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1955 Indianapolis 500

The 39th International 500-Mile Sweepstakes was held at the Indianapolis Motor Speedway on Monday, May 30, 1955. The event was part of the 1955 AAA National Championship Trail and was race 3 of 7 in the 1955 World Championship of Drivers.

1955 Indianapolis 500
Winning car of the 1955 Indianapolis 500
Winning car of the 1955 Indianapolis 500
Race details
Date 30 May 1955 (1955-05-30)
Official name 39th International 500-Mile Sweepstakes
Location Indianapolis Motor Speedway
Course Permanent racing facility
Course length 4.023 km (2.5 mi)
Distance 200 laps, 804.672 km (500 mi)
Weather Cool and windy
Attendance 150,000[1]
Pole position
Driver Jim Robbins
Time 1:04.27
Podium
First John Zink
Second H. A. Chapman
Third Pat Clancy

The race is notable to many as the race in which Bill Vukovich was killed in a crash while seemingly on his way to an unprecedented third consecutive Indy 500.

Contents

Time trialsEdit

Time trials was scheduled for four days.

Saturday May 14 – Pole Day time trialsEdit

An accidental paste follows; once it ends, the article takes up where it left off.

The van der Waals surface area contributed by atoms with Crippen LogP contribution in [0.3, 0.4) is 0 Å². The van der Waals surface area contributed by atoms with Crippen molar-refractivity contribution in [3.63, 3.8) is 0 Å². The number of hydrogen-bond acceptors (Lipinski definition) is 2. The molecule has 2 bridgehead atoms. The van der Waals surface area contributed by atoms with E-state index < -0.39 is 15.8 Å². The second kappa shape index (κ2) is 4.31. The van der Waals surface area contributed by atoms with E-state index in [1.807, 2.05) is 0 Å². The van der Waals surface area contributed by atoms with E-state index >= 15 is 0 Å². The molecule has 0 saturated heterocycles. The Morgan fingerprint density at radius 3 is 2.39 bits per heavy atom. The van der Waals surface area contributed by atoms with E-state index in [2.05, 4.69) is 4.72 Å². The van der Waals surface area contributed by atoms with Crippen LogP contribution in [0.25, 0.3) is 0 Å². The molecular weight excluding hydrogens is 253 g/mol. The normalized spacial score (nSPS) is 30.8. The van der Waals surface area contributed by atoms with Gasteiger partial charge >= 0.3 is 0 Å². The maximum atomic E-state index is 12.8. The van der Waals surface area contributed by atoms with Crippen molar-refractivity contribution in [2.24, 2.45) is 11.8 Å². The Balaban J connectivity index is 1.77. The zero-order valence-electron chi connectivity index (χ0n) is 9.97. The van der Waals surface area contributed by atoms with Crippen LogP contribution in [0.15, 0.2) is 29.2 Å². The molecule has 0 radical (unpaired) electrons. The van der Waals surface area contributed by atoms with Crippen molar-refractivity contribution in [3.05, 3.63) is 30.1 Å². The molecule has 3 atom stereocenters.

Gusty winds, as well as the threat of rain, was observed on pole day, therefore nearly all of the competitors stayed off the track. Around the garage area, the drivers and teams agreed amongst themselves to sit out time trials for the afternoon, and instead qualify together in better conditions on Sunday. However, in the final 20 minutes, Jerry Hoyt, who had not been informed about the agreement, suddenly put his car in line, and pulled away for an unexpected qualifying attempt. His speed of 140.045 mph was not spectacular, but as the fastest (and only) car thus far of the day, he sat on the pole position. Without hesitation, Tony Bettenhausen, Sr. took to the track moments later. After two fast laps, he was slowed by a gust of wind, and qualified second. Sam Hanks and Pat O'Connor got their cars ready, but neither were able to complete attempts. The day closed with only two cars in the field, and Hoyt the surprising pole winner – to the dismay of several in the garage area.

Sunday May 15 – Second day time trialsEdit

Qualifying resumed in better conditions, and most of the drivers who stayed off the track Saturday took to the track on Sunday. Jack McGrath (142.580 mph) was the fastest qualifier, and lined up third. Hoyt's pole-winning speed from the day before ended up being only the 8th-fastest overall in the field – a record slowest ranked pole speed.

Near the end of the day, Manny Ayulo crashed due to a possible steering fault and died the following day.

Saturday May 21 – Third day time trialsEdit

Sunday May 22 – Fourth day time trialsEdit

Race recapEdit